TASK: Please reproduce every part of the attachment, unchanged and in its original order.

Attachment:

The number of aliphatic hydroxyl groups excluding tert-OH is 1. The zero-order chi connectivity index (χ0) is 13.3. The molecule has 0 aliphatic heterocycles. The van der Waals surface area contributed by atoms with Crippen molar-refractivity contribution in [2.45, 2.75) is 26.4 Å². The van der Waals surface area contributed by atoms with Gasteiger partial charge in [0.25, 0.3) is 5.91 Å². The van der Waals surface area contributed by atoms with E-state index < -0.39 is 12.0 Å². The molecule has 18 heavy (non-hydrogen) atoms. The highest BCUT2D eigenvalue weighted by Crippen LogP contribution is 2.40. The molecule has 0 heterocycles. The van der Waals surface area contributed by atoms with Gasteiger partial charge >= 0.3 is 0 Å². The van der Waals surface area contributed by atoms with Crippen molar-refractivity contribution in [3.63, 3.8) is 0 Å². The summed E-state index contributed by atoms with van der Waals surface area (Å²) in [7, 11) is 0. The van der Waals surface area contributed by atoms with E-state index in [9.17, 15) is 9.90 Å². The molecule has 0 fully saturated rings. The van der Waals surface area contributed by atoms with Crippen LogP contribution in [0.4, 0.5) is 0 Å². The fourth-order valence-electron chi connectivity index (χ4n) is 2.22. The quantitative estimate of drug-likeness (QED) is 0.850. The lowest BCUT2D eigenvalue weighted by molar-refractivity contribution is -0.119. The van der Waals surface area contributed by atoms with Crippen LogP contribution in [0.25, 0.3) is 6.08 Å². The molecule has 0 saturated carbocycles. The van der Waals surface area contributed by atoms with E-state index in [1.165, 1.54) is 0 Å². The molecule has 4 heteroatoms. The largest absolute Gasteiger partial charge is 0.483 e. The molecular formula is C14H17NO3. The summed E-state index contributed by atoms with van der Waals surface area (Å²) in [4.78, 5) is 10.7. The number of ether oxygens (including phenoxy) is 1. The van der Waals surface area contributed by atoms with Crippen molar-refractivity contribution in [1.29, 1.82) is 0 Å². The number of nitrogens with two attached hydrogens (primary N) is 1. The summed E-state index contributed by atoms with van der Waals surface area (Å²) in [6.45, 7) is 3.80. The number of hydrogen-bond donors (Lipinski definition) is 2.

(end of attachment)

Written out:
The number of aliphatic hydroxyl groups excluding tert-OH is 1. The zero-order chi connectivity index (χ0) is 13.3. The molecule has 0 aliphatic heterocycles. The van der Waals surface area contributed by atoms with Crippen molar-refractivity contribution in [2.45, 2.75) is 26.4 Å². The van der Waals surface area contributed by atoms with Gasteiger partial charge in [0.25, 0.3) is 5.91 Å². The van der Waals surface area contributed by atoms with E-state index < -0.39 is 12.0 Å². The molecule has 18 heavy (non-hydrogen) atoms. The highest BCUT2D eigenvalue weighted by Crippen LogP contribution is 2.40. The molecule has 0 heterocycles. The van der Waals surface area contributed by atoms with Gasteiger partial charge >= 0.3 is 0 Å². The van der Waals surface area contributed by atoms with Crippen molar-refractivity contribution in [3.63, 3.8) is 0 Å². The summed E-state index contributed by atoms with van der Waals surface area (Å²) in [7, 11) is 0. The van der Waals surface area contributed by atoms with E-state index in [9.17, 15) is 9.90 Å². The molecule has 0 fully saturated rings. The van der Waals surface area contributed by atoms with Crippen LogP contribution in [0.4, 0.5) is 0 Å². The fourth-order valence-electron chi connectivity index (χ4n) is 2.22. The quantitative estimate of drug-likeness (QED) is 0.850. The lowest BCUT2D eigenvalue weighted by molar-refractivity contribution is -0.119. The van der Waals surface area contributed by atoms with Crippen LogP contribution in [0.25, 0.3) is 6.08 Å². The molecule has 0 saturated carbocycles. The van der Waals surface area contributed by atoms with E-state index in [1.165, 1.54) is 0 Å². The molecule has 4 heteroatoms. The largest absolute Gasteiger partial charge is 0.483 e. The molecular formula is C14H17NO3. The summed E-state index contributed by atoms with van der Waals surface area (Å²) in [4.78, 5) is 10.7. The number of ether oxygens (including phenoxy) is 1. The van der Waals surface area contributed by atoms with Crippen molar-refractivity contribution in [1.29, 1.82) is 0 Å². The number of nitrogens with two attached hydrogens (primary N) is 1. The summed E-state index contributed by atoms with van der Waals surface area (Å²) in [6.45, 7) is 3.80. The number of hydrogen-bond donors (Lipinski definition) is 2.